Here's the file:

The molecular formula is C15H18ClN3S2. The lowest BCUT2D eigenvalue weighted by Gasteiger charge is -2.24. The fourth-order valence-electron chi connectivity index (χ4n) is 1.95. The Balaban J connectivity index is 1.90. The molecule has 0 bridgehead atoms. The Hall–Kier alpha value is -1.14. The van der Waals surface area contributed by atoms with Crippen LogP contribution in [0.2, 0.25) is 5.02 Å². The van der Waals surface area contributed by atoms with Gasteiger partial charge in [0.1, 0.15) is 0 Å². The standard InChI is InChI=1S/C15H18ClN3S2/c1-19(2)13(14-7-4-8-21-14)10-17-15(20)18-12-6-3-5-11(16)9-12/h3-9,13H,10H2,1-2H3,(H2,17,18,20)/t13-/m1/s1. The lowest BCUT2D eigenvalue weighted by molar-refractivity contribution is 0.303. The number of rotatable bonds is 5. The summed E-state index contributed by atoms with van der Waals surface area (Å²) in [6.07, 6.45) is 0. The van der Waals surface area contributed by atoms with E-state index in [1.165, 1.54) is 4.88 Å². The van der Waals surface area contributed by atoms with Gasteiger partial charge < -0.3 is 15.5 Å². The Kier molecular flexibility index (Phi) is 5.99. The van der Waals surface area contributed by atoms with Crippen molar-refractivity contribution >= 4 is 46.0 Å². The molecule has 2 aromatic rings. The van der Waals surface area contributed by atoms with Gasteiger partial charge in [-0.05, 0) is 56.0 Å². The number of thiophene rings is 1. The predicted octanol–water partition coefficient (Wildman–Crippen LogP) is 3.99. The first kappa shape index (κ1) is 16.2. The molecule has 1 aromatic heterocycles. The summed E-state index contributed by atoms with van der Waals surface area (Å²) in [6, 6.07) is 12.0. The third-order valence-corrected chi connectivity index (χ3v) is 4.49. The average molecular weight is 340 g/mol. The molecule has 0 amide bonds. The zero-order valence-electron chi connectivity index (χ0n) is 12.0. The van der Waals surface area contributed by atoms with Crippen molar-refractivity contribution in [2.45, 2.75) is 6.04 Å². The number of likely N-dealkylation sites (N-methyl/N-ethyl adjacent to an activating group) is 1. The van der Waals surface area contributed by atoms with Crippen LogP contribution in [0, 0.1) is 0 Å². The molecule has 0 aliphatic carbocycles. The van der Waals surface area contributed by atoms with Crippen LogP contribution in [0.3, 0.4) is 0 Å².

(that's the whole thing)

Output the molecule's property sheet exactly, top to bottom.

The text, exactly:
The molecular formula is C15H18ClN3S2. The lowest BCUT2D eigenvalue weighted by Gasteiger charge is -2.24. The fourth-order valence-electron chi connectivity index (χ4n) is 1.95. The Balaban J connectivity index is 1.90. The molecule has 0 bridgehead atoms. The Hall–Kier alpha value is -1.14. The van der Waals surface area contributed by atoms with Crippen LogP contribution in [0.2, 0.25) is 5.02 Å². The van der Waals surface area contributed by atoms with Gasteiger partial charge in [0.1, 0.15) is 0 Å². The standard InChI is InChI=1S/C15H18ClN3S2/c1-19(2)13(14-7-4-8-21-14)10-17-15(20)18-12-6-3-5-11(16)9-12/h3-9,13H,10H2,1-2H3,(H2,17,18,20)/t13-/m1/s1. The lowest BCUT2D eigenvalue weighted by molar-refractivity contribution is 0.303. The number of rotatable bonds is 5. The summed E-state index contributed by atoms with van der Waals surface area (Å²) in [6.07, 6.45) is 0. The van der Waals surface area contributed by atoms with E-state index in [1.165, 1.54) is 4.88 Å². The van der Waals surface area contributed by atoms with Gasteiger partial charge < -0.3 is 15.5 Å². The Kier molecular flexibility index (Phi) is 5.99. The van der Waals surface area contributed by atoms with Crippen molar-refractivity contribution >= 4 is 46.0 Å². The molecule has 2 aromatic rings. The van der Waals surface area contributed by atoms with Gasteiger partial charge in [-0.05, 0) is 56.0 Å². The number of thiophene rings is 1. The predicted octanol–water partition coefficient (Wildman–Crippen LogP) is 3.99. The first kappa shape index (κ1) is 16.2. The molecule has 1 aromatic heterocycles. The summed E-state index contributed by atoms with van der Waals surface area (Å²) in [6, 6.07) is 12.0. The third-order valence-corrected chi connectivity index (χ3v) is 4.49. The average molecular weight is 340 g/mol. The molecule has 0 amide bonds. The zero-order valence-electron chi connectivity index (χ0n) is 12.0. The van der Waals surface area contributed by atoms with Crippen molar-refractivity contribution in [2.45, 2.75) is 6.04 Å². The number of likely N-dealkylation sites (N-methyl/N-ethyl adjacent to an activating group) is 1. The van der Waals surface area contributed by atoms with Crippen LogP contribution in [0, 0.1) is 0 Å². The molecule has 0 aliphatic carbocycles. The van der Waals surface area contributed by atoms with Crippen LogP contribution in [0.3, 0.4) is 0 Å².